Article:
Current and Past Presidents of the Royal College of Psychiatrists come together to highlight Maternal Mental Health Alliance’s Call to A.C.T. – call postcode lottery of services ‘a disgrace’.
The current and past Presidents of the Royal College of Psychiatrists today jointly welcomed the launch of the Maternal Mental Health Alliance’s Everyone’s Business campaign and their Call to A.C.T. Professor Sir Simon Wessely (President of the Royal College of Psychiatrists) and Professor Dame Sue Bailey (Chair of the Children and Young Peoples Mental Health Coalition (CYPMHC) and Immediate Past President of the Royal College of Psychiatrists) said:
“It is a disgrace that although one in ten mothers will develop a mental illness either during or in the first year after pregnancy, half of the women in the UK do not have access to specialist community perinatal mental health services. The current postcode lottery of provision means women are left to suffer, families risk breakdown, children suffer and society suffers. It is frankly unacceptable that suicide is one of the leading causes of death for women during pregnancy and one year after birth.
“We wholeheartedly welcome the Maternal Mental Health Alliance’s Everyone’s Business campaign which calls for Accountability for perinatal mental health care to be clearly set at a national level and complied with, for Community specialist perinatal mental health services meeting national quality standards to be available for women in every area of the UK and for Training in perinatal mental health to be delivered to all professionals involved in the care of women during pregnancy and the first year after birth.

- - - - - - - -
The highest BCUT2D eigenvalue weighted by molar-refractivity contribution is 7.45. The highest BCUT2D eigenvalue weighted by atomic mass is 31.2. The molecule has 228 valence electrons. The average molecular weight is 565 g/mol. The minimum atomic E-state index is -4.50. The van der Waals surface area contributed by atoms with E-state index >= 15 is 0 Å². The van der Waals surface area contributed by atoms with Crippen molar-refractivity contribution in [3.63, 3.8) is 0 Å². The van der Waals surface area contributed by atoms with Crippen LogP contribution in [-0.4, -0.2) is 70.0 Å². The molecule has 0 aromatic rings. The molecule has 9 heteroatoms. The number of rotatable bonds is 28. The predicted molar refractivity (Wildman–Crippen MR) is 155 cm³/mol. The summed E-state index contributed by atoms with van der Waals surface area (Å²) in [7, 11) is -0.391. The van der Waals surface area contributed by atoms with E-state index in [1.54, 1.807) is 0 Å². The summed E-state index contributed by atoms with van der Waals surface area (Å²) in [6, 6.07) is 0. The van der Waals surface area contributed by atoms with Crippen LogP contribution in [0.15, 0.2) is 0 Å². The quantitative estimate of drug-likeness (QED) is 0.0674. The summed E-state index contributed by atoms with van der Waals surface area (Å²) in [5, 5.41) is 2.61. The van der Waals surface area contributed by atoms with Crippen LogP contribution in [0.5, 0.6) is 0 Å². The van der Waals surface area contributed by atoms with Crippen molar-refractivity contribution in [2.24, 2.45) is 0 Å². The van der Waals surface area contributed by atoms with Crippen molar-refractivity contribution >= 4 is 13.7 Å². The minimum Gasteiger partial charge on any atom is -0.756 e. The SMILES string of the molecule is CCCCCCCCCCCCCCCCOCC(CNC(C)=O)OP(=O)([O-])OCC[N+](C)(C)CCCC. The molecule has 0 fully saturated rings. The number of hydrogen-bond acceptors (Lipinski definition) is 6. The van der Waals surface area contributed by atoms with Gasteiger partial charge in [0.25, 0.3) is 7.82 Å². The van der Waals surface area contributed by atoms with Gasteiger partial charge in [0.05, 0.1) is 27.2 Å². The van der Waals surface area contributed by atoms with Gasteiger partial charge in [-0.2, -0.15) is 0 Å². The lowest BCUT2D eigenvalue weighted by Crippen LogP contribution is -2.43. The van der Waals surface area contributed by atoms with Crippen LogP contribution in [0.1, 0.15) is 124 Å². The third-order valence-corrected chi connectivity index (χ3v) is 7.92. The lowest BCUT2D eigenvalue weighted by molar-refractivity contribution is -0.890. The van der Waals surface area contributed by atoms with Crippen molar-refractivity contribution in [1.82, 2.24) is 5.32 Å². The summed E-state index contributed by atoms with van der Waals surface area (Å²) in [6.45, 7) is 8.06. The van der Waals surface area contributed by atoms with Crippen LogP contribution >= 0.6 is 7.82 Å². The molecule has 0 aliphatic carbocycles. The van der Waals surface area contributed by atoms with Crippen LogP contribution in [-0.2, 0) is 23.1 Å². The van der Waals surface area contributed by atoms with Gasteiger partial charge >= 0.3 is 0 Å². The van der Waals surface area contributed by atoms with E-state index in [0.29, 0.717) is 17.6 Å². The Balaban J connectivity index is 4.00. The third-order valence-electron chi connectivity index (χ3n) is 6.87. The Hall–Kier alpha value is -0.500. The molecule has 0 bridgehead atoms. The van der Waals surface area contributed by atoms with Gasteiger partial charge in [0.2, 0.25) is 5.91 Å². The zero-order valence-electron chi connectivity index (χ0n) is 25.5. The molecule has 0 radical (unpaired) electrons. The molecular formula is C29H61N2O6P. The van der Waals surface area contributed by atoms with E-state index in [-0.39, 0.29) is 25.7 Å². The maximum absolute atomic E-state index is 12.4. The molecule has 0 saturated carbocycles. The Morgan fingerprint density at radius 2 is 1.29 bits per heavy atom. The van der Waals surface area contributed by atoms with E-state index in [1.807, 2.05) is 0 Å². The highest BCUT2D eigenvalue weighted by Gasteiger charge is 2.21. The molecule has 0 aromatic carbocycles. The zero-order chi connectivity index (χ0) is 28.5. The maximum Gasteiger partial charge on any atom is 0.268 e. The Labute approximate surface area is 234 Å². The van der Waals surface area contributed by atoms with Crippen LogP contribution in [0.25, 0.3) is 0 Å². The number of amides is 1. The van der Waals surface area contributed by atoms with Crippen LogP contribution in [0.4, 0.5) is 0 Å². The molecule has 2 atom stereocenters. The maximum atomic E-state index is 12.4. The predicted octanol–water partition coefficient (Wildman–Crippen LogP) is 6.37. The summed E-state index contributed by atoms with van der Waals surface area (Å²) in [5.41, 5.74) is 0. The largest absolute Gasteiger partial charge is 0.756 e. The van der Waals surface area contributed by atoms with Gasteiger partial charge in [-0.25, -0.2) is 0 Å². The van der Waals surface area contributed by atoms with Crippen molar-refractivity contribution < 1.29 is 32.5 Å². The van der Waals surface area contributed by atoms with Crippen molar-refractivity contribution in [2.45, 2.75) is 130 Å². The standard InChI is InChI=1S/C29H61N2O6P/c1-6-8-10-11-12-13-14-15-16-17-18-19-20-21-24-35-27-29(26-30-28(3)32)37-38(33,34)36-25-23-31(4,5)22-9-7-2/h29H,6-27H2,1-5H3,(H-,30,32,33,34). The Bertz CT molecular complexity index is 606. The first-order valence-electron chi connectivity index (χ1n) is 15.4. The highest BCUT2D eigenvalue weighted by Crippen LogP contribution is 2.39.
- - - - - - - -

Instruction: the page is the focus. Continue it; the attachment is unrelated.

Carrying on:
“We are pleased that the RCPsych Faculty of Perinatal Psychiatry was able to assist the Alliance with its mapping of current services, and we will lend whatever advice or support is needed by those at the helm of health policy in the four nations for them to act to address this iniquitous and unjustifiable variability which penalises women – wives, partners, daughters and friends – at their most vulnerable. By improving the health (and there is no health without mental health) of any woman you improve the lives of their children, generations of children to come, and it leads to more flourishing communities.”